“Gabby” is one more indication of Gifford’s painstaking recovery. Scribner spokesperson Brian Belfiglio told the Associated Press that Giffords “has been fully engaged with the collaborative writing process of the book at every step.”

On August 2 Giffords returned to Congress to cast her vote on the debt ceiling bill. She has since returned to Houston to continue with her recovery.

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Feed Me Bubbe’s Journey to New York City

By Avrom Honig

Yesterday, Avrom Honig shared a behind the scenes look at the photoshoot for “Feed Me Bubbe.” His posts are being featured this week on The Arty Semite courtesy of the Jewish Book Council and My Jewish Learning’s Author Blog Series. For more information on the series, please visit:


If you want to know more about Feed Me Bubbe and an introduction to how we got started then be sure to check out Part One. Just for those joining us we created a book based upon our hit online and televised cooking show because our audience really wanted it. Of course before I knew it we had an agent, a publisher, and I found myself heading to New York City to represent our new book.

The name of the organization was the Jewish Book Council and I would be presenting a two minute speech to representatives from the Jewish Book Network. To someone that was not used to speaking in front of a crowd this could be a huge undertaking. In fact they even told us that the on deck chair was nicknamed the sigh chair, or the deep breath chair. The reason for this is because everyone takes a big breath before they go up on stage, perhaps a sign of nervousness.

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The 'Feed Me Bubbe' Book: Behind the Scenes at the Photoshoot

By Avrom Honig

Avrom Honig is the co-author, with his bubbe, of “Feed Me Bubbe” — originally a hit YouTube series, and now a book. His posts are being featured this week on The Arty Semite courtesy of the Jewish Book Council and My Jewish Learning’s Author Blog Series. For more information on the series, please visit:


Greetings, everyone! Let me first introduce myself: My name is Avrom, and I am co-author of an exciting new book based on a hit online and televised cooking show entitled “Feed Me Bubbe.” On the show, my bubbe works on making her family favorite dishes. (By the way, if you don’t know, bubbe is the Yiddish word for “Grandmother.”)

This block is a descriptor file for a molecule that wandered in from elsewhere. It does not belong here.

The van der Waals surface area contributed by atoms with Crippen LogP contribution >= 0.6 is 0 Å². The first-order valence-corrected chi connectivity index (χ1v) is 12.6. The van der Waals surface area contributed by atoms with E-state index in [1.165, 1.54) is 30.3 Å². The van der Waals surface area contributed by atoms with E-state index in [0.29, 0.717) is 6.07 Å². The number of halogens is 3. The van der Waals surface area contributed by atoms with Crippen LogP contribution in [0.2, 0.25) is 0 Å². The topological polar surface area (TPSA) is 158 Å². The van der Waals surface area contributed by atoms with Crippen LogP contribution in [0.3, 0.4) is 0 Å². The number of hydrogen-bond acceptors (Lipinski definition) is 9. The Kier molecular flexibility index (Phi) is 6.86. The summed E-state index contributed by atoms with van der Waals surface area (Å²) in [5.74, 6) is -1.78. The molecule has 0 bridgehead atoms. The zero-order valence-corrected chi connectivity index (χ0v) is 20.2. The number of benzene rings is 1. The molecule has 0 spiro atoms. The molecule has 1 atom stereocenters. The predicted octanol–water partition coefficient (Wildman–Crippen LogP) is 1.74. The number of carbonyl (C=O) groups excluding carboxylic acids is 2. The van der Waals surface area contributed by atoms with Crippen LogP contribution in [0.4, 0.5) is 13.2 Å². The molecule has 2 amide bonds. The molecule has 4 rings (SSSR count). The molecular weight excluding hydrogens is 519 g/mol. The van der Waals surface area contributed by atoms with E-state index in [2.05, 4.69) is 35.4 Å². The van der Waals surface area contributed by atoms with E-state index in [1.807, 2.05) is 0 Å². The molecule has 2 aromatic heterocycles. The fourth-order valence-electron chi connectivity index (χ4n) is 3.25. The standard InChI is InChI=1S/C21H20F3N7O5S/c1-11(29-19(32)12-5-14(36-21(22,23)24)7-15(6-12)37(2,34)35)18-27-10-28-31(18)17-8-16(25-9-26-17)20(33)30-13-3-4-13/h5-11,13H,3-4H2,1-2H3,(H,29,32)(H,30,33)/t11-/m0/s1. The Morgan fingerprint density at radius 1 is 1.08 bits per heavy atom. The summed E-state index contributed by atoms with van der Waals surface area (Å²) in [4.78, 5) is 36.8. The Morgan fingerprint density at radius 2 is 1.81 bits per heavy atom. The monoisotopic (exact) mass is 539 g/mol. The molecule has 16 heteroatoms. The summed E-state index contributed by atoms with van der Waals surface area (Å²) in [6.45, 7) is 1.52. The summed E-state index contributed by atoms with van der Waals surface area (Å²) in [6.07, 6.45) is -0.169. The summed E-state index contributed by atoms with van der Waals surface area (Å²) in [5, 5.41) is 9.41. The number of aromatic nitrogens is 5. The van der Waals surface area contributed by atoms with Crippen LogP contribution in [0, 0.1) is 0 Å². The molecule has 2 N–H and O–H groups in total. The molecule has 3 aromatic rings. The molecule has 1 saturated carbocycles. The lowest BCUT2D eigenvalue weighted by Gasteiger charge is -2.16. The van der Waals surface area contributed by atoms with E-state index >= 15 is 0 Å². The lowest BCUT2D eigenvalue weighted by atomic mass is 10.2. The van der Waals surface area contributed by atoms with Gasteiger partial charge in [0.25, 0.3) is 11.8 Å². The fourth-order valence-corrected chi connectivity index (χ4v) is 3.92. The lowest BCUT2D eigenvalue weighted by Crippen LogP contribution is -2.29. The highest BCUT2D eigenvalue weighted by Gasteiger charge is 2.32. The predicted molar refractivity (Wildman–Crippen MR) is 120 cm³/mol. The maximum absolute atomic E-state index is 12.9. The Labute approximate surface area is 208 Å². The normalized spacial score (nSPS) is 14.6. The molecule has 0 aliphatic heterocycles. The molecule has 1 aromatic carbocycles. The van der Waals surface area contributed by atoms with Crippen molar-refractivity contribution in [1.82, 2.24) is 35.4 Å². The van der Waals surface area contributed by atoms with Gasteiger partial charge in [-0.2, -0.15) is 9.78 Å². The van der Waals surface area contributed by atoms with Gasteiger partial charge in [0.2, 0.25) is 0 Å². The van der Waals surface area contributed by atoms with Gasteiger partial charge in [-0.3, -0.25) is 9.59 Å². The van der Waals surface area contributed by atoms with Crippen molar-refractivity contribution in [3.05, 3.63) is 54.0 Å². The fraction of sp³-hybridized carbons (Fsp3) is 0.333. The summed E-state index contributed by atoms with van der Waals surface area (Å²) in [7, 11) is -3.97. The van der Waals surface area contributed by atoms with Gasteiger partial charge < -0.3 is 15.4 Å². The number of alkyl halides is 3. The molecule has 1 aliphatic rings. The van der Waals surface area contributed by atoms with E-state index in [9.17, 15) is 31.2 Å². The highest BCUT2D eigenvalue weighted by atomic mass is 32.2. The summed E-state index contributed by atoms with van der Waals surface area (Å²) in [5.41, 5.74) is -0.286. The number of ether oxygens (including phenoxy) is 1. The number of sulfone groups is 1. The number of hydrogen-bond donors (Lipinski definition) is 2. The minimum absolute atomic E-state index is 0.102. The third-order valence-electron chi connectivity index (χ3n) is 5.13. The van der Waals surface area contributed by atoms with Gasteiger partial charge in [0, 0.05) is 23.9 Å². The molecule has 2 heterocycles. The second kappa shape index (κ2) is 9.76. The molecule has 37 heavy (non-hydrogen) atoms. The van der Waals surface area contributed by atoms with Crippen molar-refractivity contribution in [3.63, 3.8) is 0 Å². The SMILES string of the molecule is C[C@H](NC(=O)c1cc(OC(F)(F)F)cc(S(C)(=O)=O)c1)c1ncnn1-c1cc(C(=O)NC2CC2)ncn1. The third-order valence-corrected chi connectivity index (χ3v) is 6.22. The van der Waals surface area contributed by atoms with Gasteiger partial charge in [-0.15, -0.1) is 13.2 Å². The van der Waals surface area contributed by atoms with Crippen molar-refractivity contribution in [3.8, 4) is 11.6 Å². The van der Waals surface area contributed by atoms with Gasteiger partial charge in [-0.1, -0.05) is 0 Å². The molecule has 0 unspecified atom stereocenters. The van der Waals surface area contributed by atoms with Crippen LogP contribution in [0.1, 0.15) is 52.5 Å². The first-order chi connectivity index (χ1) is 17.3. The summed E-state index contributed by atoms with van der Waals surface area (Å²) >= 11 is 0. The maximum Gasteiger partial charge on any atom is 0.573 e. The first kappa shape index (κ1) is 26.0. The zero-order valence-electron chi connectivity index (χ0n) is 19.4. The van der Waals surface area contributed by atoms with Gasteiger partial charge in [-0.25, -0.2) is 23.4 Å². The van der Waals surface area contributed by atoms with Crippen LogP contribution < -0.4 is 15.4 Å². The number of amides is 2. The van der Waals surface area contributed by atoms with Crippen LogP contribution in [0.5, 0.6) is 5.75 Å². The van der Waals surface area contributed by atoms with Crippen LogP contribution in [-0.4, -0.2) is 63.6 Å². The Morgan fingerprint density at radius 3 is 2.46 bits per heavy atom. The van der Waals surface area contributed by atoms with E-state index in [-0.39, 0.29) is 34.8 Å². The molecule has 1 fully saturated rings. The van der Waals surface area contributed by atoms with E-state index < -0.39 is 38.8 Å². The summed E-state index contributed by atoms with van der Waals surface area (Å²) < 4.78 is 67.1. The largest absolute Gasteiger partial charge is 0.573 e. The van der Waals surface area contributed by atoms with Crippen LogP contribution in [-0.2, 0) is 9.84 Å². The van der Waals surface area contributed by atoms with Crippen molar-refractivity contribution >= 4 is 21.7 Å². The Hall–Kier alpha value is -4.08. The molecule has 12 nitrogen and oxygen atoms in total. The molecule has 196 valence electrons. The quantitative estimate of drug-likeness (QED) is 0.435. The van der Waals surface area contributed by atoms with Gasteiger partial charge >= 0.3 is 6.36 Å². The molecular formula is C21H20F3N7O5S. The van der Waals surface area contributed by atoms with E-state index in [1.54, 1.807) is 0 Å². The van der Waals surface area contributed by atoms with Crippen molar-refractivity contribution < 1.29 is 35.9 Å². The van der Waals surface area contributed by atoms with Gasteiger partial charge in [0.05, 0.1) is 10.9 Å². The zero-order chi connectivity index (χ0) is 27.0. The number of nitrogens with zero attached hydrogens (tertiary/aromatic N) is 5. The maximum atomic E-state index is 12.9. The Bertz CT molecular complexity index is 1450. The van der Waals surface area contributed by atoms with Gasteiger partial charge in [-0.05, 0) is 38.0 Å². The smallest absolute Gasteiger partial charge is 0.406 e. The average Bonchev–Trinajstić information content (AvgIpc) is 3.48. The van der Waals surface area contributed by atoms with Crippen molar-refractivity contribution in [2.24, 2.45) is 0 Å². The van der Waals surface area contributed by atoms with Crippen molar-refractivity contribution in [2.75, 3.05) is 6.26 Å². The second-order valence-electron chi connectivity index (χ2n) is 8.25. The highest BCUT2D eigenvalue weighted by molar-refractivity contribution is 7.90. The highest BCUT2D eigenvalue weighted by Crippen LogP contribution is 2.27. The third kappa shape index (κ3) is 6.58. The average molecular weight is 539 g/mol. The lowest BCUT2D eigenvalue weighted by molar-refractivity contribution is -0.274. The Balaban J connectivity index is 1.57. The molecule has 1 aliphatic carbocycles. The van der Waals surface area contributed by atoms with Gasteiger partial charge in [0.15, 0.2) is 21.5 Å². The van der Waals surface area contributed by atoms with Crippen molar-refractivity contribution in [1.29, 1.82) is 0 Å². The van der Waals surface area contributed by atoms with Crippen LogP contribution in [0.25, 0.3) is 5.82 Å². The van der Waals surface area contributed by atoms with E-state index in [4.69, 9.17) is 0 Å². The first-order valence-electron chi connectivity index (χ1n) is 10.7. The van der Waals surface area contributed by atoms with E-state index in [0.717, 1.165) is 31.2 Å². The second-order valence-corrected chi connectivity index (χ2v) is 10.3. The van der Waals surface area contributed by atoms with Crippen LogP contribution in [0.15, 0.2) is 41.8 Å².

When we first started out, I was just trying to make my mark on Hollywood, trying to find a job. As any good applicant knows, having a demo reel is the key to success. After having a family discussion, we finally decided that what would make the most sense is for me to take a camera and film Bubbe making her favorite food at home.

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Q&A: Vanessa Hidary on Jon Stewart, Dating, and Being the Hebrew Mamita

By Renee Ghert-Zand

Those who appreciate Vanessa Hidary’s unique, fierce voice in her solo performances as the Hebrew Mamita can now enjoy her words in print, as well. “The Last Kaiser Roll in the Bodega,” Hidary’s first book, is a compelling compilation that paints a word picture of a bold Jewish woman ahead of her time. It is a well-organized collection of autobiographical poems, excerpts from her one-woman show “Culture Bandit,” childhood writing and memorabilia, and newly written long-form narratives.

Much of “The Last Kaiser Roll in the Bodega” is set on the multi-cultural Upper West Side of Manhattan, where Hidary grew up in a liberal family of mixed Syrian-Russian descent. It is not hard to perceive the nascent Hebrew Mamita in the young Hidary, who attended local public schools and who — despite having attended Hebrew school and Jewish camps — socialized almost exclusively with Latino and African-American friends.

Hidary still lives on the same block where she grew up. Although known primarily as a spoken word artist, she prefers to be referred to as a writer and solo performer. The Arty Semite spoke to Hidary about Jewish comedy, the vicissitudes of dating, and being the Hebrew Mamita.

Renee Ghert-Zand: how would you describe “The Last Kaiser Roll in the Bodega?”

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Are E-Books Kosher?

By Wayne Hoffman